Category Archives: New Haunts

The skinny on the latest “hot” restaurant?

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Leetle Eataly

I don’t remember exactly when the newly opened Chop Shop arrived on my radar, but somehow I got the idea that it was a smaller version of Eataly, the famed slow food market and restaurant emporium recently opened in the River North. While I could see some common elements – butchery, deli and restaurants all sharing the same space with emphasis placed on quality products, it felt more like a gastropub than an enoteca.

The lovely cuts displayed in the butcher case inspire visions of intimate dinners and candlelight, while the bar in the back is a draw for eaters and drinkers with more immediate needs.  A small demo station separates the two, with an apron-clad chef hard at work breaking down meat. I stopped for a few moments to watch, but felt it best to move on when he responded to my inquiry about whether he minded an audience with “whatever floats your boat” without looking up.

Undeterred, we headed to the bar to sample the wares. The menu is mostly a platform for its meats, which appear in multiple forms—deli sandwich, hot sandwich, and panini. The real star of show, however, is clearly the Meat and Cheese Board, an antipasto of Italian meats, cheeses and accoutrements that just about everyone in the bar was ordering.

Meat and Cheese Board at The Chop ShopOur very own wooden board arrived in due time, accompanied by a side of crusty charred bread. The meats themselves were delightful, but the lonely artichoke heart was clearly scooped straight from the can, doing nothing to improve its insipid flavor. My companion bit into it, flinched and remarked “If you’re going to take something out of a can, you better do something with it.”

On the other hand, the housemade porchetta was the best thing we ate all day and a truly a revelation. The chef and manager both seemed rather proud of how they’d made it, and I can’t say I blame them. Wrapped in pork belly to keep it moist, the pork tenderloin is stuffed with a blend of fennel, marmalade and other aromatics, giving it the kind of complexity that lingers long after you swallow. I’d heard of porchetta before, a traditional Italian roasted meat also featured as the sandwich of the day at Eataly on Thursdays, but I’d never actually tasted it. In one bite, the taste memory of porchetta and Chop Shop merged into one.

The Chop Shop is a great choice for a mixed crowd. Meat lovers will be giddy, but there is also an interesting assortment of salads, hand-tossed in bowls the size of the family-style salads served at popular pizza places. We spotted a lovely bowl of wild arugula on a nearby table, a billowy pile of feathery greens,  peppered with beets, goat cheese and nuts and hungrily anticipated its arrival. Unfortunately, our salad was flatter and wetter than that our neighbors and lacking the acidity it needed to balance the  arugula.

Surprising, amidst the sea of meat choices, there stands a lone ricotta gnocchi offering, perhaps an ode to Italy after all.

Citrus-infused Beet Tacos

No Bull at Bullhead

I love a simple menu with a clear focus. And that’s what you get at Bullhead Cantina, the Rogers Park incarnation of “Paco” Ruiz’s popular whisky and taco bar in Humboldt Park—tacos, more tacos and not a lot else. Not that you need more choices when so many tacos options abound, with equal billing given to both vegetarian and meaty fillings. Meat-lovers will enjoy fresh riffs on traditional standbys, such as carnitas cooked in banana leaves or brisket melted into tender shreds, while vegetarians will love such unusual combinations as braised kale with stone-corn grits, sweet potatoes with lime-avocado cream or citrus-infused roasted beet tacos.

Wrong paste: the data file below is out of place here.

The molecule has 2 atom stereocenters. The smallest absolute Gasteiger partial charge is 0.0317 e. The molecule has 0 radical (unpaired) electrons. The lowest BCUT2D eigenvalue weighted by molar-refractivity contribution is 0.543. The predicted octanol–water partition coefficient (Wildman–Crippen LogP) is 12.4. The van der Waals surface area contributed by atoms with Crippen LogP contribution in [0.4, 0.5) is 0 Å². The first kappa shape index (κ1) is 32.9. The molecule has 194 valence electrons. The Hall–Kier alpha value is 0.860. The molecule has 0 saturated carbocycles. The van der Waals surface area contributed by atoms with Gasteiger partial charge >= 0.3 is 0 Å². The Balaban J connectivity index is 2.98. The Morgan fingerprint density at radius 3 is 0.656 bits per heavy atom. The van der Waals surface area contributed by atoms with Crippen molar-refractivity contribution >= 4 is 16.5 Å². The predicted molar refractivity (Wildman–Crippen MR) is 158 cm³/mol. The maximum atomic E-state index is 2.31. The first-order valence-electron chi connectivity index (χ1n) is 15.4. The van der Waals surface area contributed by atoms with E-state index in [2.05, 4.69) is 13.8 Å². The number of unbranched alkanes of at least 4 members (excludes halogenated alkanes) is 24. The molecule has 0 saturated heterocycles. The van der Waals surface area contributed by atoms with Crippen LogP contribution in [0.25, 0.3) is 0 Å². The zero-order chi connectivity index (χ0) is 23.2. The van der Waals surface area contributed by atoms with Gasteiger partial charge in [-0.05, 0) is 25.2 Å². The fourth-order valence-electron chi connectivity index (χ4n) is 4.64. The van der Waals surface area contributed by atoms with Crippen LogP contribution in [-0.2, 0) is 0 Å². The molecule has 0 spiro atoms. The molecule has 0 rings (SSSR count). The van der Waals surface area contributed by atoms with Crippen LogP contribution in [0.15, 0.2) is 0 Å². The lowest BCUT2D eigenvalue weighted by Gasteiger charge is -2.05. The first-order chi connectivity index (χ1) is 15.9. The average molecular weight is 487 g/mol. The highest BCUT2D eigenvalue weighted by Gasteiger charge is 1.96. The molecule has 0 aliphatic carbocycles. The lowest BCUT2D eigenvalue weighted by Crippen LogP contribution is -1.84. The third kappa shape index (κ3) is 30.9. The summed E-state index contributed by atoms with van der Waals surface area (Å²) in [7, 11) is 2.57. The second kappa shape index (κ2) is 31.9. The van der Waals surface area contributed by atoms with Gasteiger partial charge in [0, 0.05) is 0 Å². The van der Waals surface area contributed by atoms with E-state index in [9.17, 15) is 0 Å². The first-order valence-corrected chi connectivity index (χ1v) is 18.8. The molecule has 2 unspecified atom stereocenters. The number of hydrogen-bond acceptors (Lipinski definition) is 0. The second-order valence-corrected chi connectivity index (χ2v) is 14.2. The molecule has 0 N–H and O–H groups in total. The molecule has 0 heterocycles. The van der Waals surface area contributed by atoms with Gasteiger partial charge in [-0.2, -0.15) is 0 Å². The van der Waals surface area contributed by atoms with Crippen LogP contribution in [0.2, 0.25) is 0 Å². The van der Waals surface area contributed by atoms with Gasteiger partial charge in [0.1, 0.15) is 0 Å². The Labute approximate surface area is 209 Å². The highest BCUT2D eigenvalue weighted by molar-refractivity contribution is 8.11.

I discovered this place as part of my morning walk. Like many other like-minded winter hibernators, hordes of us walkers, joggers and shorts-wearing rebels were on the streets paying homage to the call of “spring forward” announced by our atomic clocks. Busting my boots through the stubborn slivers of thin ice still clinging to the remnants of winter puddles scattered on the sidewalks, I noticed a fresh restaurant occupying the ever-changing tenancy of the corner just northwest of the Red line Morse stop. Quickly, hopefully, I glanced at the menu. While perusing its contents, it dawned on me that I was realizing a dream I didn’t even know I had, one of a local taco joint appearing in my neighborhood where one could peacefully drink margaritas made from fresh limes and munch on artful tacos wrapped in homemade tortillas.

Bullhead Cantina, I discovered, is the second location of Chef/owner Francisco “Paco” Ruiz, Kendall College alum, who apprenticed in Italy and ran a tequila bar in Bucktown before shifting gears to whisky, tacos, craft beers and cocktails. Still, there are plenty of margarita options on the menu. We tried the original version, always a good starting point—a thirst-quenching mug of fresh-lime mix and tequila, and look forward to trying the smoky mescal and pomegranate varieties on future neighborhood “walks.”

My reason to return was the Kale and Grits

Hands down, my favorite taco and reason to return was the kale and grits, and I say that with an entirely straight face. Bullhead also seems to do a great job with braised meats – we liked the carnitas, brisket and pulled pork tacos, all lovingly braised low and slow and bathed in flavorful sauces and rubs. But more than anything, I’d say we just liked the variety. There are frequent taco specials planned– such as the corned beef and pickled cabbage taco rumored to debut on St. Patrick’s day and fish and chip tacos for Lenten Fridays during the coming weeks.

Bullhead Cantina, 1406 W Morse Ave, Chicago, IL, Cash only.

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